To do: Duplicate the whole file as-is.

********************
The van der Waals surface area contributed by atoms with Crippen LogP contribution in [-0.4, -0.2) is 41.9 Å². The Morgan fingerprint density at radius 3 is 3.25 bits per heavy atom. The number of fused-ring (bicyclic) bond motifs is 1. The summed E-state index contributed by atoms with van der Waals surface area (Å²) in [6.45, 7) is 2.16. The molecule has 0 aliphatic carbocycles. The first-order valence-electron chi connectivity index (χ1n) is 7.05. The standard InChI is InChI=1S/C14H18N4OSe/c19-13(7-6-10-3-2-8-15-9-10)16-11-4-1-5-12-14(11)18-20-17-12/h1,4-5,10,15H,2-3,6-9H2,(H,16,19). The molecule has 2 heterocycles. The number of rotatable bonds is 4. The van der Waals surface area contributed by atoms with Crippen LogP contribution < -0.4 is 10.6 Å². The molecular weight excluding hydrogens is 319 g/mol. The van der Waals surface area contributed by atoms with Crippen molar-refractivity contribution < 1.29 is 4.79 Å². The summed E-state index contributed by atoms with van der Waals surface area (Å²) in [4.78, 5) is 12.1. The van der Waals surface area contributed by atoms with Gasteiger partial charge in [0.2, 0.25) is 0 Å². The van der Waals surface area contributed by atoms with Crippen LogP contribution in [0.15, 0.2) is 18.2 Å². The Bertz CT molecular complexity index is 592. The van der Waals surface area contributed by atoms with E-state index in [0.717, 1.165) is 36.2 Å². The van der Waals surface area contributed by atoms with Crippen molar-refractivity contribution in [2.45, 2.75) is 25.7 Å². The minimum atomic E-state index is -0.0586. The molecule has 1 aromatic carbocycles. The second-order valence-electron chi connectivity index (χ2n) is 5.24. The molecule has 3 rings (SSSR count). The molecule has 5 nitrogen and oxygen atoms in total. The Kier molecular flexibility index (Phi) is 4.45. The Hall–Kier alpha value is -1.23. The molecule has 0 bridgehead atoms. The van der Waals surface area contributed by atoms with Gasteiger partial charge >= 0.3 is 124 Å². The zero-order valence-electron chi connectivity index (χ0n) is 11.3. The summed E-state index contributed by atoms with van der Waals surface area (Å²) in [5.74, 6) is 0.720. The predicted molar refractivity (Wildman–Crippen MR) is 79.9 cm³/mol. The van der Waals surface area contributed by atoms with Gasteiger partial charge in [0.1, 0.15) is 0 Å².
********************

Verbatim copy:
The van der Waals surface area contributed by atoms with Crippen LogP contribution in [-0.4, -0.2) is 41.9 Å². The Morgan fingerprint density at radius 3 is 3.25 bits per heavy atom. The number of fused-ring (bicyclic) bond motifs is 1. The summed E-state index contributed by atoms with van der Waals surface area (Å²) in [6.45, 7) is 2.16. The molecule has 0 aliphatic carbocycles. The first-order valence-electron chi connectivity index (χ1n) is 7.05. The standard InChI is InChI=1S/C14H18N4OSe/c19-13(7-6-10-3-2-8-15-9-10)16-11-4-1-5-12-14(11)18-20-17-12/h1,4-5,10,15H,2-3,6-9H2,(H,16,19). The molecule has 2 heterocycles. The number of rotatable bonds is 4. The van der Waals surface area contributed by atoms with Crippen LogP contribution < -0.4 is 10.6 Å². The molecular weight excluding hydrogens is 319 g/mol. The van der Waals surface area contributed by atoms with Crippen molar-refractivity contribution < 1.29 is 4.79 Å². The summed E-state index contributed by atoms with van der Waals surface area (Å²) in [4.78, 5) is 12.1. The van der Waals surface area contributed by atoms with Gasteiger partial charge in [0.2, 0.25) is 0 Å². The van der Waals surface area contributed by atoms with Crippen LogP contribution in [0.15, 0.2) is 18.2 Å². The Bertz CT molecular complexity index is 592. The van der Waals surface area contributed by atoms with E-state index in [0.717, 1.165) is 36.2 Å². The van der Waals surface area contributed by atoms with Crippen molar-refractivity contribution in [2.45, 2.75) is 25.7 Å². The minimum atomic E-state index is -0.0586. The molecule has 1 aromatic carbocycles. The second-order valence-electron chi connectivity index (χ2n) is 5.24. The molecule has 3 rings (SSSR count). The molecule has 5 nitrogen and oxygen atoms in total. The Kier molecular flexibility index (Phi) is 4.45. The Hall–Kier alpha value is -1.23. The molecule has 0 bridgehead atoms. The van der Waals surface area contributed by atoms with Gasteiger partial charge >= 0.3 is 124 Å². The zero-order valence-electron chi connectivity index (χ0n) is 11.3. The summed E-state index contributed by atoms with van der Waals surface area (Å²) in [5.74, 6) is 0.720. The predicted molar refractivity (Wildman–Crippen MR) is 79.9 cm³/mol. The van der Waals surface area contributed by atoms with Gasteiger partial charge in [0.1, 0.15) is 0 Å².